It’s February 2020 and Amelia and husband screenwriter Adam Wright journey through inclement weather to a weekend stay at a converted chapel at Blackwater Loch in the Scottish Highlands. The weekend away is an attempt to save their marriage though the atmosphere outside the Morris Minor matches the ominous one inside, with the exception of their chilled black lab, Bob who snoozes in blissful ignorance! The story is told in alternating perspectives, interspersed with undelivered letters to Adam during the marriage. The less you know about the storyline the better the enjoyment, so I’ll keep it general!!!
If Alice Feeney’s a football team then she’s Man City at the top of her game, if she’s champagne she’s a Krug, a Dom or Crystal with her storytelling fizzing perfectly and her plots are as delicious as a Michelin meal and she’s definitely the winner of a Rock Paper Scissor competition! Setting this principally in the Scottish Highlands is perfect as you can match the rapidly changing weather conditions to mood and the unfolding drama and she does this expertly. Right from the start you get bad vibes, things off kilter ( or should that be kilt!), a bit spooky, it feels suffocating, claustrophobic and weird. The characters are interesting though not necessarily likeable and Adam suffering prosopagnosia (face blindness) adds a terrific element to the storytelling allowing all kinds of possibilities. You realise quickly that we have a set of liars, they’re chock full of secrets some being huge and the further we progress we see relationships are rotting on the vine. To use some of the fantastic words of the year included in the letters, there’s a lot of ‘shenanigans’ and ‘hornswoggling’ going on, they’re not very ‘chuffed’ with each other and eventually, we get ‘schadenfreude’. There are some little moments of magic which is closely followed by a touch of horror or malice, interspersed with recurring images from nightmares that make Adam wake. As you would expect from the mistress of twists, there are several and some shocking revelations which are eye-popping and jaw-dropping. The use of Rock Paper Scissors appears throughout and in several clever ways but especially at the end! Gulp!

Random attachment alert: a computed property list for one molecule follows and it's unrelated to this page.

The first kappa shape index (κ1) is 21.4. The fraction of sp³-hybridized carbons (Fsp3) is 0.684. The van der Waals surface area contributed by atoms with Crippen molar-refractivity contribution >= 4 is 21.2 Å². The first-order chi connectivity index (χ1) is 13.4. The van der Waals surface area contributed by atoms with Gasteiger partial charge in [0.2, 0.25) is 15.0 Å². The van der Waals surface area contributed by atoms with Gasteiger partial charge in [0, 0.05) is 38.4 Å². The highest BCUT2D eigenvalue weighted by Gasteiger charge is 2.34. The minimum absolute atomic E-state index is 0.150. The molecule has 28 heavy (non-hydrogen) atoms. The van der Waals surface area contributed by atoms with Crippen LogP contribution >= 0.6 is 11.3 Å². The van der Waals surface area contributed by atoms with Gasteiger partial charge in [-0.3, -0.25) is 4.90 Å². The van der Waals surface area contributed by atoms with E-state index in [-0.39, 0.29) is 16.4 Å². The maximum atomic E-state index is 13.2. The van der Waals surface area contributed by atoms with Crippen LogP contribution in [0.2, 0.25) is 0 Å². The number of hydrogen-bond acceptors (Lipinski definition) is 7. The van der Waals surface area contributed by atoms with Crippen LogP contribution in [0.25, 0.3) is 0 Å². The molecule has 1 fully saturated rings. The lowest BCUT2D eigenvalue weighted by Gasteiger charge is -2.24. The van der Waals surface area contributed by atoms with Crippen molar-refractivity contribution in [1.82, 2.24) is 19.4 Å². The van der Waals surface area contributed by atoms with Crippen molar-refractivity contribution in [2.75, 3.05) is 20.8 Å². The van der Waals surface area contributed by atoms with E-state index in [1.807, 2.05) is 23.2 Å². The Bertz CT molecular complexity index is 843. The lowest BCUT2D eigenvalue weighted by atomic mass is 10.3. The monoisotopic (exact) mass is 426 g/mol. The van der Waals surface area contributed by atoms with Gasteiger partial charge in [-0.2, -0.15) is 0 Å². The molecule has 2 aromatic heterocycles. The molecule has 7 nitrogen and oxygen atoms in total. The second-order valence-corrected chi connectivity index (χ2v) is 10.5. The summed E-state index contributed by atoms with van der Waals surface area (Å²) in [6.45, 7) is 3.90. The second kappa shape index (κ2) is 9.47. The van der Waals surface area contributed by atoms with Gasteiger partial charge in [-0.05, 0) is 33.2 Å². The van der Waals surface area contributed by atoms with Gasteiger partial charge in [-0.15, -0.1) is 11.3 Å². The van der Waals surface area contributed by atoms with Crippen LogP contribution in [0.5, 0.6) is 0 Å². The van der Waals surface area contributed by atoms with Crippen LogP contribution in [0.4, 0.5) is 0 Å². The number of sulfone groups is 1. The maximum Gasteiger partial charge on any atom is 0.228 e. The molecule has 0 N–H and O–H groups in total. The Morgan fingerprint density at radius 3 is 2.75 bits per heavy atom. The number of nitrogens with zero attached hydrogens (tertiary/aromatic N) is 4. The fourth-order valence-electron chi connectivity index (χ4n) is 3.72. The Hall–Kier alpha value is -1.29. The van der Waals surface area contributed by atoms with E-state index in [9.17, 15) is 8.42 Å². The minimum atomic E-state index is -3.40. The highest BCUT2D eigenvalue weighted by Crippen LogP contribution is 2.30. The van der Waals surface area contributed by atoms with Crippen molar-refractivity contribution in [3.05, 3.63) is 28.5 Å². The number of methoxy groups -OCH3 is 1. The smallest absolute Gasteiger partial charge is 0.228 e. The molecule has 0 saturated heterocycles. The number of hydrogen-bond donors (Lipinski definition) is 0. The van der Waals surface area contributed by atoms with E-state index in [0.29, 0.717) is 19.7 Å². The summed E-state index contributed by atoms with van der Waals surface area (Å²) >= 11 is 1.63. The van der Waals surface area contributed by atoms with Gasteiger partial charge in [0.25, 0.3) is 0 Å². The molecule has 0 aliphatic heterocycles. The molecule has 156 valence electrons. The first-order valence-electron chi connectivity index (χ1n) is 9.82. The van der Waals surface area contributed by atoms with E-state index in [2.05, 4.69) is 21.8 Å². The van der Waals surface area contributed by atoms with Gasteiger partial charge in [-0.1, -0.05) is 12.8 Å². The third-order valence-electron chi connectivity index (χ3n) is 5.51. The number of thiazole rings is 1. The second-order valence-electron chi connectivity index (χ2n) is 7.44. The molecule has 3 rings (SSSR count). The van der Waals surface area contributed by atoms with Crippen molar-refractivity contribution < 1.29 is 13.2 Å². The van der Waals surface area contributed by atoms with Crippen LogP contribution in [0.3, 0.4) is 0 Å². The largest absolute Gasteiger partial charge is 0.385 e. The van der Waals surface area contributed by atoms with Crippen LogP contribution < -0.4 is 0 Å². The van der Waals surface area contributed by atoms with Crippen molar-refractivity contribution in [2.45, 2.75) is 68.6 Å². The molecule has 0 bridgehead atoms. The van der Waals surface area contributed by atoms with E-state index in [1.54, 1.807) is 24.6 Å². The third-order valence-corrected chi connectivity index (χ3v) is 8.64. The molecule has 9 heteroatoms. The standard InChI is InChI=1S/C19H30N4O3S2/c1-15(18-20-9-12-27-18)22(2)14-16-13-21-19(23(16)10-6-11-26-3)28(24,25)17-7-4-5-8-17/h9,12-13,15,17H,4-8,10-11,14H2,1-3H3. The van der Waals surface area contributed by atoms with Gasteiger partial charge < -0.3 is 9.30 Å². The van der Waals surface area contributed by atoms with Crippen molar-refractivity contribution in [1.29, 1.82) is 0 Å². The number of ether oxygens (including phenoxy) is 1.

Overall, I expected to love this one and I do. It’s a bit more understated than her other books but that’s what makes it so clever as it leads to some events really standing out and socking you between the eyes. I’m pleased to report that lovely Bob comes to no harm. Highly recommended.
With thanks to NetGalley and especially to HQ for the much appreciated arc in return for an honest review.